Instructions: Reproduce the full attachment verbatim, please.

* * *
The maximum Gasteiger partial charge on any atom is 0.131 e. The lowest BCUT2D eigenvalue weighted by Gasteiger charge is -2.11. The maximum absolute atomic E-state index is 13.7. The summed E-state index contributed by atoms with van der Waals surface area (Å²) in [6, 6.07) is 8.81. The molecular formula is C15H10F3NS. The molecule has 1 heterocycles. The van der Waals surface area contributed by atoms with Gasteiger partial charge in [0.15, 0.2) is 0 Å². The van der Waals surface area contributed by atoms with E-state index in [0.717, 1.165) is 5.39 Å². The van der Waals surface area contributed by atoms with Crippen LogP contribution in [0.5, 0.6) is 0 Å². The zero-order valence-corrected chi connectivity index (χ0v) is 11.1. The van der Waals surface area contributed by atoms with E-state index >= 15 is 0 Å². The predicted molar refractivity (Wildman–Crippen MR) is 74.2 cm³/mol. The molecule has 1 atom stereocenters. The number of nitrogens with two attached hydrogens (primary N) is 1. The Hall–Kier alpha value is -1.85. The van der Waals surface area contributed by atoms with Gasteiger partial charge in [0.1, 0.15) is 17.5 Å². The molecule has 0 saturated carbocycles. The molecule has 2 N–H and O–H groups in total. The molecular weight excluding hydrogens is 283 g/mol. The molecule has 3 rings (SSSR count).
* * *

The maximum Gasteiger partial charge on any atom is 0.131 e. The lowest BCUT2D eigenvalue weighted by Gasteiger charge is -2.11. The maximum absolute atomic E-state index is 13.7. The summed E-state index contributed by atoms with van der Waals surface area (Å²) in [6, 6.07) is 8.81. The molecular formula is C15H10F3NS. The molecule has 1 heterocycles. The van der Waals surface area contributed by atoms with Gasteiger partial charge in [0.15, 0.2) is 0 Å². The van der Waals surface area contributed by atoms with E-state index in [0.717, 1.165) is 5.39 Å². The van der Waals surface area contributed by atoms with Crippen LogP contribution in [0.5, 0.6) is 0 Å². The zero-order valence-corrected chi connectivity index (χ0v) is 11.1. The van der Waals surface area contributed by atoms with E-state index >= 15 is 0 Å². The predicted molar refractivity (Wildman–Crippen MR) is 74.2 cm³/mol. The molecule has 1 atom stereocenters. The number of nitrogens with two attached hydrogens (primary N) is 1. The Hall–Kier alpha value is -1.85. The van der Waals surface area contributed by atoms with Gasteiger partial charge in [0.1, 0.15) is 17.5 Å². The molecule has 0 saturated carbocycles. The molecule has 2 N–H and O–H groups in total. The molecular weight excluding hydrogens is 283 g/mol. The molecule has 3 rings (SSSR count).